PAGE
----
Dropping every Friday, Women Making Waves is a series highlighting the women who rocked the boat, pushed for change and made history around the world this week.
Therese Okoumou scales Statue of Liberty to protest Trump’s immigration policies
On Wednesday (4 July), Therese Patricia Okoumou made international headlines when she climbed to the base of the Statue of Liberty and refused to get down, in protest at the Trump’s zero-tolerance policy on immigration and the practice of separating families at the US-Mexican border.
Okoumou was eventually arrested by police for her protest and appeared in court in Manhattan on Thursday, facing charges of trespassing, interference with government agency functions and disorderly conduct. She pleaded not guilty to all charges, and was cheered by a waiting crowd as she left court.
Addressing reporters, Okoumou quoted Michelle Obama to explain her decision to scale the iconic statue on Liberty Island. “Michelle Obama, our beloved first lady that I care about so much, said when they go low, we go high,” she said. “And I went as high as I could.”
Donald Trump signed an executive order on 20 June ending the policy of separating children from their parents at the border – a policy his administration introduced in the first place. However, thousands of families have yet to be reunited. In a statement, Okoumou’s lawyer said she would “keep fighting until family separation is a thing of the past”.
Andrea Riseborough creates her own women-focused production company
From Margot Robbie to Reese Witherspoon and Gemma Arterton, increasing numbers of actresses – fed up with the dearth of meaty film and TV roles for women – have set up their own production companies. Now, Andrea Riseborough has joined their ranks.
The Newcastle-born star of films including Made in Dagenham, Battle of the Sexes and Birdman announced this week that she had launched production company Mother Sucker after growing tired of the roles on offer for women.
“There’s a very narrow version of women in film, who are either chaste, pure, and irrepressibly good, or are hyper sexualized. [They’re] just very boring stereotypes of women,” she told Rogue magazine, per KGMI.
“I was motivated by there not being any female producers or female storytellers, but also because I wanted to create work and set up an environment in which I can help them do that and support other women who work on what they want to see,” she said.
Claudia Sheinbaum Pardo becomes Mexico City’s first elected female mayor
On Sunday (1 July), Claudia Sheinbaum Pardo became the first woman and the first Jewish person ever to be elected mayor of Mexico City. While Rosario Robles served as interim mayor in the Mexican capital between 1999 and 2000, Sheinbaum’s victory represents the first time a woman has been elected to the post.
More than 3,000 women ran in state and local elections across Mexico in June, in what Mexican media dubbed “the year of the woman”. At a press conference on Sunday night, Sheinbaum said: “We are going to lead a democratic government that makes this city a city of rights – a city that promotes social rights and that respects the human rights and dignity of the people.”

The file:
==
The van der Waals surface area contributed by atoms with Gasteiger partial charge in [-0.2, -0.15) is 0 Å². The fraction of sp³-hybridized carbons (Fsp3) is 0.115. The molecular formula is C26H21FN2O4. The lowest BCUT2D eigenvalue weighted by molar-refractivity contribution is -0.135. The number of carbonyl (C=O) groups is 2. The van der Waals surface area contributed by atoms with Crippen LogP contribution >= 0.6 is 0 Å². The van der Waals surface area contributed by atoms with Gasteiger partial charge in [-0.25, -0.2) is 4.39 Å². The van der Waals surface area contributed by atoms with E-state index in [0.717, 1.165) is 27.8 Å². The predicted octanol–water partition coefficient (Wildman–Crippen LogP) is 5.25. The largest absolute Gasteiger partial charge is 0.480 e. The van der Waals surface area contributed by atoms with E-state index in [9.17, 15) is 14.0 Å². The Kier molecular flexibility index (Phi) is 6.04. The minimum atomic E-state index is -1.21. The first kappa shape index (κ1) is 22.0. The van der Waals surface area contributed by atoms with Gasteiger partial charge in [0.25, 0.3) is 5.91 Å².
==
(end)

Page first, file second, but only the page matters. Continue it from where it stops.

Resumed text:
Before getting involved in politics professionally, Sheinbaum worked as a scientist specialising in green energy and sustainable development. She was elected environment secretary for Mexico City in 2000, and went on to serve as defence secretary for Mexico’s national government and governor of the Mexico City borough of Tlalpan.
In 2008, she helped organise women’s brigades called adelitas – a reference to the legendary female fighters of the Mexican Revolution – to protest government plans to privatise some of Mexico’s oil supply. In a recent speech at a rally, she promised that she would tackle Mexico City’s crime problem: “Just because I might look like a skinny scientist doesn’t mean I’m not going to crack down on crime here. I will.”
Spanish feminists protest famous running of the bulls festival
Every year, hordes of tourists descend on the northern Spanish town of Pamplona for the famous San Fermin festival, otherwise known as the running of the bulls.
This week, however, the notoriously macho event has been taken over by feminist activists, protesting against sexual violence. In 2016, 20 sexual assaults were reported at the festival, when five men sexually assaulted an 18-year-old women, filmed the attack, and left after stealing her phone.
There was widespread outrage in Spain earlier this year when the men, who referred to themselves as la manada (“the wolf pack”), were acquitted of rape charges and jailed for nine years on lesser sexual assault charges. More protests ensued in June when a court ordered the men to be released on bail pending an appeal.
The decision to free the men early prompted a hashtag, #cuéntalo – meaning “tell it” – that has been compared to the #MeToo movement. Women going to this year’s San Fermin festival were encouraged to wear black and purple, rather than the traditional red and white, to the opening ceremony.
Laura Berro, Pamplona’s equality commissioner, told the Associated Press that she welcomed “feminist ideas”, adding: “Until recently there was very backward thinking that justified men assaulting others under the effect of alcohol and in the party context.”
Images: Getty Images